The building of monumental cathedrals in the middle ages was a reflection of faith and the channel for much of the creative energy of medieval European society.
Although cathedral building was driven by religious figures or institutions, it was often a community effort. From the mid-twelfth century, the Church started granting indulgences (forgiveness of sins) to those who would help to build a church or cathedral, and therefore, rather than going on crusades, which had been a popular means of absolving sins in the late eleventh century, people dedicated more effort to the construction of houses of God instead.
There was always a faction among the pious that disapproved of excessive spending on the construction and decoration of lavish religious buildings, but these were a minority, and the dominant feeling was one of great enthusiasm, ambition, and a desire to excel in this quest to construct magnificent buildings reflecting God's glory.
As cathedrals took decades, and often even centuries to complete, few people who worked on them expected to see them finished during their lifetimes. Being involved in the construction of a cathedral, even as the building patron, required a willingness to be part of a process that was larger than oneself.
Leading & Financing the Construction
The construction of a cathedral was often led and financed to a large extent by the Cathedral Chapter (the senior clergy), while bishops tended to contribute at their own free will. However, at Durham, the bishops' contribution - both intellectual and financial, was substantial.
Cathedral chapters financed the construction by actively raising money from their congregations, by creating systems of fining clerics for transgressions such as tardiness, and by arranging for relics to go on tour. Taking relics on tour was a very lucrative means of fund-raising.
Labourers & Builders
The workforce involved in the construction of a cathedral varied considerably in terms of skill. At the lower end of the scale were labourers who would do basic jobs such as transporting building materials, digging for the foundations, or removing earth. Contrary to the common belief that much of this was voluntary labour, substantial records exist to prove that most labourers were paid.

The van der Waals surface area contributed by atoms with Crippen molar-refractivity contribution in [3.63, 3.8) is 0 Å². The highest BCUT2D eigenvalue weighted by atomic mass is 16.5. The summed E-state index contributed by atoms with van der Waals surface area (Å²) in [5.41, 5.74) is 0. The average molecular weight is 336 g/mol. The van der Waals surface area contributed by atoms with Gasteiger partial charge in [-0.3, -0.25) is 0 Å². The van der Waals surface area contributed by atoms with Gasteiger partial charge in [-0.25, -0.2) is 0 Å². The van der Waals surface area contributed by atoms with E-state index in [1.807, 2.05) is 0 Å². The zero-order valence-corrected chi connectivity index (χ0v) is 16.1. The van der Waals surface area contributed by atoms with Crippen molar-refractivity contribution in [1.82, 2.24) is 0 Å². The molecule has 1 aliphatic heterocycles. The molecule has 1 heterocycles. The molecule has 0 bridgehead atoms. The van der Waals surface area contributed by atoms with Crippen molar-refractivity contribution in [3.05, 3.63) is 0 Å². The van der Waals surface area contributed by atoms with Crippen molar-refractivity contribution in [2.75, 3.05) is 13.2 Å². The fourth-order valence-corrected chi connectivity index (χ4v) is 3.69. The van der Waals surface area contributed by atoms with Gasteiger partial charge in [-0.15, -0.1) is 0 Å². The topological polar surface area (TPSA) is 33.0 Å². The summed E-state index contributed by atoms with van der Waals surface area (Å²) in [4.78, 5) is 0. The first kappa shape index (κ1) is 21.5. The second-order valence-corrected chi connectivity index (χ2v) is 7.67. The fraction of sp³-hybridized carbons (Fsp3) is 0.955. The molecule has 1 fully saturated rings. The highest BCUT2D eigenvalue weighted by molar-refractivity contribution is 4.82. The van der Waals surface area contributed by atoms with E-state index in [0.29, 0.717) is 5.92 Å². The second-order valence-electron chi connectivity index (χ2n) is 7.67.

Higher-skilled workers linked to a construction site included quarrymen, plasterers, mortar-makers, stone-cutters, and masons. Practical considerations determined the work process. For example, as transport was very costly, stones were often dressed (shaped) in the quarry. Athough stone cutting could take place all year, masons, the ones responsible for actually laying the stone, could not work in winter, as frost would prevent the mortar from binding the stones.
Stone Cutters and their Work
Stone cutters often lived itinerant lifestyles, moving from one construction site to another. They would either be paid by day, or by piece. Piecework was often reserved for new craftsmen or those recruited for short periods. Such craftsmen carved their mark on every stone they cut, to enable them to calculate how much they were owed. With time, maker's marks became a sign of pride and grew more elaborate. Maker's marks can still be seen on some of the stones in Durham Cathedral.
In early Romanesque buildings, such as Durham Cathedral, frescoes were most common means of interior decoration, and stone carving was restrained. However as stone cutters' skills developed, sculpture evolved into an essential component of the design of later buildings. Stone sculptors became more and more independent, seeing themselves as artists rather than skilled craftsmen.
In parallel, as architectural technology developed further, greater expanses of glass became possible. This led to stained glass becoming an important decorative medium in religious buildings, replacing frescoes as the means to depict religious scenes.
Much of the information on this page comes from The Cathedral Builders by Jean Gimpel, (PIMLICO: London, 1993).